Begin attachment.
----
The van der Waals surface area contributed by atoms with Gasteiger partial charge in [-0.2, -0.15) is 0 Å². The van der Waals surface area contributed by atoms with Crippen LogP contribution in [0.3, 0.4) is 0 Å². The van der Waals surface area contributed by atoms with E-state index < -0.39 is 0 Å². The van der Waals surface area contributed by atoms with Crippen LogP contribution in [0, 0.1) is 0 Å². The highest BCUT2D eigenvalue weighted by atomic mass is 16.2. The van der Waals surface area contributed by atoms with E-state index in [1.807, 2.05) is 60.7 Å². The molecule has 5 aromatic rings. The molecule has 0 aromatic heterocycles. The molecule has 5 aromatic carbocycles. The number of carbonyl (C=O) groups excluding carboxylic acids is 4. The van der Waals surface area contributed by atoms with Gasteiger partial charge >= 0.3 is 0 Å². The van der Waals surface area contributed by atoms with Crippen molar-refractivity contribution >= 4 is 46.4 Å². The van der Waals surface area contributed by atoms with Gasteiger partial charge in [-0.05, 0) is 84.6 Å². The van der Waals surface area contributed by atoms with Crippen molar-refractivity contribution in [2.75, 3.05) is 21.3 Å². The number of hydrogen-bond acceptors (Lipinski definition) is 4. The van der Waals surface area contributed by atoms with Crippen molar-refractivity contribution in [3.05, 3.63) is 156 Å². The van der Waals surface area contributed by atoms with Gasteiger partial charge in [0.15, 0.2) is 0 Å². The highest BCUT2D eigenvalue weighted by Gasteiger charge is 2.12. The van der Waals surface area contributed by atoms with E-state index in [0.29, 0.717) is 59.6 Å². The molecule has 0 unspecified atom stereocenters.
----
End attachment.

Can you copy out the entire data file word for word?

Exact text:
The van der Waals surface area contributed by atoms with Gasteiger partial charge in [-0.2, -0.15) is 0 Å². The van der Waals surface area contributed by atoms with Crippen LogP contribution in [0.3, 0.4) is 0 Å². The van der Waals surface area contributed by atoms with E-state index < -0.39 is 0 Å². The van der Waals surface area contributed by atoms with Crippen LogP contribution in [0, 0.1) is 0 Å². The highest BCUT2D eigenvalue weighted by atomic mass is 16.2. The van der Waals surface area contributed by atoms with E-state index in [1.807, 2.05) is 60.7 Å². The molecule has 5 aromatic rings. The molecule has 0 aromatic heterocycles. The molecule has 5 aromatic carbocycles. The number of carbonyl (C=O) groups excluding carboxylic acids is 4. The van der Waals surface area contributed by atoms with Gasteiger partial charge >= 0.3 is 0 Å². The van der Waals surface area contributed by atoms with Crippen molar-refractivity contribution >= 4 is 46.4 Å². The van der Waals surface area contributed by atoms with Gasteiger partial charge in [-0.05, 0) is 84.6 Å². The van der Waals surface area contributed by atoms with Crippen molar-refractivity contribution in [2.75, 3.05) is 21.3 Å². The number of hydrogen-bond acceptors (Lipinski definition) is 4. The van der Waals surface area contributed by atoms with Crippen molar-refractivity contribution in [3.05, 3.63) is 156 Å². The van der Waals surface area contributed by atoms with Gasteiger partial charge in [0.15, 0.2) is 0 Å². The highest BCUT2D eigenvalue weighted by Gasteiger charge is 2.12. The van der Waals surface area contributed by atoms with E-state index in [0.29, 0.717) is 59.6 Å². The molecule has 0 unspecified atom stereocenters.